The Penobscot Times

Maine’s cuts to teacher and state worker pensions must end

By Sen. Mike Tipping
We just held our first vote in the Labor and Housing Committee, where I serve as chair, and I’m proud to say it was bipartisan and unanimous.
Every legislator on the committee, from both parties, agreed that the governor’s proposal of a one-time, 1 percent cost-of living adjustment (COLA) to teacher and state worker pensions was far from sufficient as inflation for the year stands at more than 9 percent.
The 1 percent increase (for only one year and only applying to the first $20,000 of a retirement benefit) is part of the governor’s supplemental budget proposal (which modifies the current budget) and is in addition to the 3 percent automatic increase in the pension payments. Increases are capped at 3 percent because of a law passed under the LePage administration in 2011 which also raised the retirement age and froze cost-of-living increases completely for several years.
Our committee asked the legislature’s Appropriations and Financial Affairs Committee and the Mills administration to consider a larger increase, both in this supplemental budget and in the next two-year budget that will be considered by the legislature over the coming weeks and months.
I’ll be working to find additional ways to support these retirees this session, both because of the difficulty they face living off a retirement plan that has seen cuts relative to the cost of living for the last decade, and also because these continued cuts impact our ability to attract and retain teachers and state workers.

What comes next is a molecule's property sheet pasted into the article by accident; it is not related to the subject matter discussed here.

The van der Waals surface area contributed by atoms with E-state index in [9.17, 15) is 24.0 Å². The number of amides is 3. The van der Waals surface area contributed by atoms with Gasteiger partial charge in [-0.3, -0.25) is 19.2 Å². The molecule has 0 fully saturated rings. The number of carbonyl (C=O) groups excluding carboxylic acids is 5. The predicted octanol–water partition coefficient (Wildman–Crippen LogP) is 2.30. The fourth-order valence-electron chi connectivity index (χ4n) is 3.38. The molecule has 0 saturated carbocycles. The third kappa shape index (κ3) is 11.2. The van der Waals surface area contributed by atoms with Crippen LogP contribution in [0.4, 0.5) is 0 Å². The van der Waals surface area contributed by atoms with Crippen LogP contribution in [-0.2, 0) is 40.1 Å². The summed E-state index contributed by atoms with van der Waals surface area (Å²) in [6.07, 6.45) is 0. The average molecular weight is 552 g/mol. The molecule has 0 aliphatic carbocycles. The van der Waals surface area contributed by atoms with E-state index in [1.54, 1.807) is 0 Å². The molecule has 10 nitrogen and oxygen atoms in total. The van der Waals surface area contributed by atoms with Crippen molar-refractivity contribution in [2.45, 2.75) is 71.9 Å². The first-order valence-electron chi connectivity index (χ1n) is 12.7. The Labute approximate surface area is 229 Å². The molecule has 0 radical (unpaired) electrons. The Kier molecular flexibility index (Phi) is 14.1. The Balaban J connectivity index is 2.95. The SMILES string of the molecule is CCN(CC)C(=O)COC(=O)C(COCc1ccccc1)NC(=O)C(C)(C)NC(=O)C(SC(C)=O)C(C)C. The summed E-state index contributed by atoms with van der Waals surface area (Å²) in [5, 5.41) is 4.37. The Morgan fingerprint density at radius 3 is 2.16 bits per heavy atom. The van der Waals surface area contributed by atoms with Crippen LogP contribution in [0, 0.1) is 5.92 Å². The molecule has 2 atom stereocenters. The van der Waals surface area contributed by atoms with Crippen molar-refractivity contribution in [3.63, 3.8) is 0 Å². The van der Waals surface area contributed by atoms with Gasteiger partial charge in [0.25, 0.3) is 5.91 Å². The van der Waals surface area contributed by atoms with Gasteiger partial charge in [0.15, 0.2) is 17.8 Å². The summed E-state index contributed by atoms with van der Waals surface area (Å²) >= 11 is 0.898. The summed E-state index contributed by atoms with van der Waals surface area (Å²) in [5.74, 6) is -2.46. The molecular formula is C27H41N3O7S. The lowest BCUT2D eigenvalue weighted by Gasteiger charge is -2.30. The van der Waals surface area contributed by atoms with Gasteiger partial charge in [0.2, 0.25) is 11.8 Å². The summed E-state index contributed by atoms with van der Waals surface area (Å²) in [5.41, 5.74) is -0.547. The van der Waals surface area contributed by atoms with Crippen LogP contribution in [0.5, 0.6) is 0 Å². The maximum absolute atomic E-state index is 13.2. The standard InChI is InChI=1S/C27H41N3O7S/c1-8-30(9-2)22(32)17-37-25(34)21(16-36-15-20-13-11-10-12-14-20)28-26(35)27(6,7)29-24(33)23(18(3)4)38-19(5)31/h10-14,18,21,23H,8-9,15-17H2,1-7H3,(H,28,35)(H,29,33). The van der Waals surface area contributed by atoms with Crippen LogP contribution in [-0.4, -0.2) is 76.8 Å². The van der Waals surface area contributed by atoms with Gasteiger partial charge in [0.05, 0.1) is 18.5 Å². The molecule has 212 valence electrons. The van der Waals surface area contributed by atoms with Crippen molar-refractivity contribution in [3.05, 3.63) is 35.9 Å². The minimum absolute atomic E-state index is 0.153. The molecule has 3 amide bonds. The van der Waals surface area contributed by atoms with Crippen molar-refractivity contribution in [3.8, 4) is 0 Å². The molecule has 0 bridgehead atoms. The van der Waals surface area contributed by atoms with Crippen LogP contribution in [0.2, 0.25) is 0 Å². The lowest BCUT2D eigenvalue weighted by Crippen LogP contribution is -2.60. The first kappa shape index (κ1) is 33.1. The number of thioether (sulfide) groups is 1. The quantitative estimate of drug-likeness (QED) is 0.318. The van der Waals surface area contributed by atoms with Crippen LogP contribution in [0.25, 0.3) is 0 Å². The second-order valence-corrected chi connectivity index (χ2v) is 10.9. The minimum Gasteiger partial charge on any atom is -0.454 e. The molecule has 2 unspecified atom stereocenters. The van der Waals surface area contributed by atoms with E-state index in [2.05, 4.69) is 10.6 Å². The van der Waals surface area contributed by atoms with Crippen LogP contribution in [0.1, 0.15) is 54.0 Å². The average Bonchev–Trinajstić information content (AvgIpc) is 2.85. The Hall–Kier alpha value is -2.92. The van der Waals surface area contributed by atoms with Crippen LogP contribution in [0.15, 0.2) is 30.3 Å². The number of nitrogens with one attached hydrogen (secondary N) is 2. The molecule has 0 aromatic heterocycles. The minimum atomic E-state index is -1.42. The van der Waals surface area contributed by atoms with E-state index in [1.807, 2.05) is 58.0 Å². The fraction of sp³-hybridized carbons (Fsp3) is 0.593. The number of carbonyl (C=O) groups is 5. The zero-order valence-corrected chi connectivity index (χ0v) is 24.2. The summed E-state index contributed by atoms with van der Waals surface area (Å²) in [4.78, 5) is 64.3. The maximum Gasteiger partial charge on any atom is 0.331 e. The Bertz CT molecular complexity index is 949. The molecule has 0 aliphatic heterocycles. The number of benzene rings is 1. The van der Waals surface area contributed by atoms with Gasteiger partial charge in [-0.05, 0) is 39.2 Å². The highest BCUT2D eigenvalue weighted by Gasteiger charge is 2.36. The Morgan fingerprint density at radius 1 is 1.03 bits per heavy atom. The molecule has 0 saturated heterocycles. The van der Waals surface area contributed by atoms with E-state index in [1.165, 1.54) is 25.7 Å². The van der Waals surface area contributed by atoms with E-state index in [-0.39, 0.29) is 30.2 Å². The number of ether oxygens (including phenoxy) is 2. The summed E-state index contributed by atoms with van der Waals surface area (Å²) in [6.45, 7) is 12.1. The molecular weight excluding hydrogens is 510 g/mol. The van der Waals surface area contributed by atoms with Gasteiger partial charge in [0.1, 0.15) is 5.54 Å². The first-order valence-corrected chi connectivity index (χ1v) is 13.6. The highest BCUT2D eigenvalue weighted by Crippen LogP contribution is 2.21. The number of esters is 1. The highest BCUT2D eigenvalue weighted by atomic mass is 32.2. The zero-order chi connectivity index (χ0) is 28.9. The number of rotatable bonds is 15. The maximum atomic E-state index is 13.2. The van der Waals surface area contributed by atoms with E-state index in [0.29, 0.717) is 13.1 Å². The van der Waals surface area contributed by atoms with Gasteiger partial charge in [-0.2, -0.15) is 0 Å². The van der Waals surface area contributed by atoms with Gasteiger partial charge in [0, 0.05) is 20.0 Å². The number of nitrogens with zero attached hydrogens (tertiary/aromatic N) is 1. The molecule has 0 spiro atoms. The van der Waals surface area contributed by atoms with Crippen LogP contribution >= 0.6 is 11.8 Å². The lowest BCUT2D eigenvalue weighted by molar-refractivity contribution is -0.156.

At a recent legislative hearing, I asked John Kosinski of the Maine Education Association, the union representing Maine teachers, what effect these cuts (and federal provisions preventing teachers from collecting Social Security) are having at a time when local school districts are already facing difficulty hiring and keeping educators on staff.
“It’s definitely not helping,” he said, testifying that “all across our state, schools are struggling to provide students with certified teachers and qualified ed techs in order to provide the educational opportunities students need and deserve. It is not a good look for the professions and it certainly will not help our efforts to recruit and retain educators if pension benefits continue to erode.”
I’m grateful for the work that state employees and teachers do and that retirees in the Maine Public Employees Retirement System have done to build our state and educate our kids.
As a parent with two kids in third grade, I get emails and app notifications from my kids’ teachers nearly every day. I can see they’re going above and beyond just doing a job. They care about children and about our society’s future.
Teachers and other public servants didn’t enter these professions just to make money – they could make a lot more elsewhere – but that certainly doesn’t mean we should continue cutting their benefits. It’s time for our state to do better.
If you have input on this or any issue or need assistance to get in touch with a state agency, please feel free to reach out to me at or call my legislative office at 207-287-1515.

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